Logo Title Quebec Reading Connection

How to Create Animation in 10 Easy Lessons

Bishop-Stevens, Will (Author/Illustrator)
Quarto 2016. 64 pages
First published: 2016
Series: Super Skills
ISBN: 9781633221826 (hardcover)
Original language: English
Dewey: 741.5
Book type: Non-Fiction

Text Elements:

structures and features

Reading Range

 
Cycle
Elementary
Secondary
 
1
2
3
1
2
ELA
K
1
2
3
4
5
6
1
2
3
4
5
ESL
1
2
3
4
5
6
1
2
3
4
5
ESL Intensive & Enriched
5
6
1
2
3
4
5

Description:

One of the Super Skills series, this spiral-bound book on animation technique builds 10 key skills in a detailed step-by-step fashion. Each lesson goes into just enough detail to practise the skill, beginning with drawing and filming flip books and progressing to stop-motion using toys and Claymation. Exploring essentials like lighting, framing, sound effects and sets, this comprehensive yet easy-to-read volume provides in-depth information on making original animation; 2D and digital animation, editing and cameras are also covered, as is troubleshooting for common problems.

Clearly laid out chapters are broken down into smaller sections within each heading, allowing for skill building in a progressive and easy-to-follow manner. In “Make a Flip Book Loop,” there are instructions to draw and photograph frames, try different frame rates and capture resolution. The writing has a straightforward and reassuring tone: “Think back on how you made the blob jump (page 25) crouching down and stretching up as you jump. Jump around to get a feel for what your own body looks like when you jump.”

Page layouts are easy on the eye, using engaging fonts, plenty of white space and lively colourful graphic illustrations that bring examples of the work to life. “Handy Tips” leap out in coloured circles and bulleted “What you Need” lists are framed in pale blue boxes.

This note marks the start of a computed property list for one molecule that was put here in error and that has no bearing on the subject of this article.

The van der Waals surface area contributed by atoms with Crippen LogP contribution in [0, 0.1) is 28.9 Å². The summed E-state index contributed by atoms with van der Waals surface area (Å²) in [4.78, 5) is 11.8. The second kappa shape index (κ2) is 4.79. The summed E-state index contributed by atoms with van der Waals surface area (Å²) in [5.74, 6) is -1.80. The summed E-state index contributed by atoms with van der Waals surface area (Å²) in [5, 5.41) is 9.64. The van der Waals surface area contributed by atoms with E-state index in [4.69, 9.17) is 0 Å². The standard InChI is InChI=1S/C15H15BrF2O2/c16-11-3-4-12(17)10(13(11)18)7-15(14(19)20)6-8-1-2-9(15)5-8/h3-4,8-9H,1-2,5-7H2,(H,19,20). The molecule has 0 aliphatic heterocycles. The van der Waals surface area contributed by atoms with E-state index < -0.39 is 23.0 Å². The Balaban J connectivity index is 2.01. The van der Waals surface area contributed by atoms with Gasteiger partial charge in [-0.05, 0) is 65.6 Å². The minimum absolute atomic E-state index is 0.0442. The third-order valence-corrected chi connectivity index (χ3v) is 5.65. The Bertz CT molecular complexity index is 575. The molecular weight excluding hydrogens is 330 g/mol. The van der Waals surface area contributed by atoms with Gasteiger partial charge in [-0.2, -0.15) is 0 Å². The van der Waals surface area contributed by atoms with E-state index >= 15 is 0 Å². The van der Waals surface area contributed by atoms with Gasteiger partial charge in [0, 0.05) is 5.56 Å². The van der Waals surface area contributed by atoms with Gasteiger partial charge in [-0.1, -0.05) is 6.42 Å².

This accessible yet detailed volume on how to master the skills of animation includes resources, a glossary and an index at the back.

  •  Watch some teacher-selected examples of kid-created animation. Discuss the styles and techniques that you like.
  •  

    Try the invisible skateboard pixilation activity (pages 12-13). Share your results with different groups and give constructive feedback.

  •  

    Create the storyboard for an animation you would like to do. Build the set and select appropriate figurines or hand-made characters. Use tips from the book in creating your film.

  •  

    Have a movie festival to enjoy each other’s work. As animation professionals, discuss the tips and techniques you used.

  •  

    Write reviews of the films your classmates produce. Publish them on a class blog or in a newsletter.

  •  

    Explore the book's structures and features. Take a look at the content: which techniques would you like to try? What challenges do you expect to face?

  •  

    Create the storyboard for an animation you would like to do. Consider recreating a picture book story or a fairy tale, or craft an original story.

  •  

    With a partner, follow the instructions to create an animation. Make tests with or without the handy tips or “Wow” factors. Discuss the different results.

  •  

    Create an anchor chart that will help others use the skill you practised.

  •  Have a movie festival to enjoy each other’s work. As animation professionals, discuss the tips and techniques used.
  • To adopt effective work methods
  • To communicate appropriately
  • To construct his/her identity
  • To use creativity
  • To use information
  • Drama
  • Science and Technology
  • Visual Arts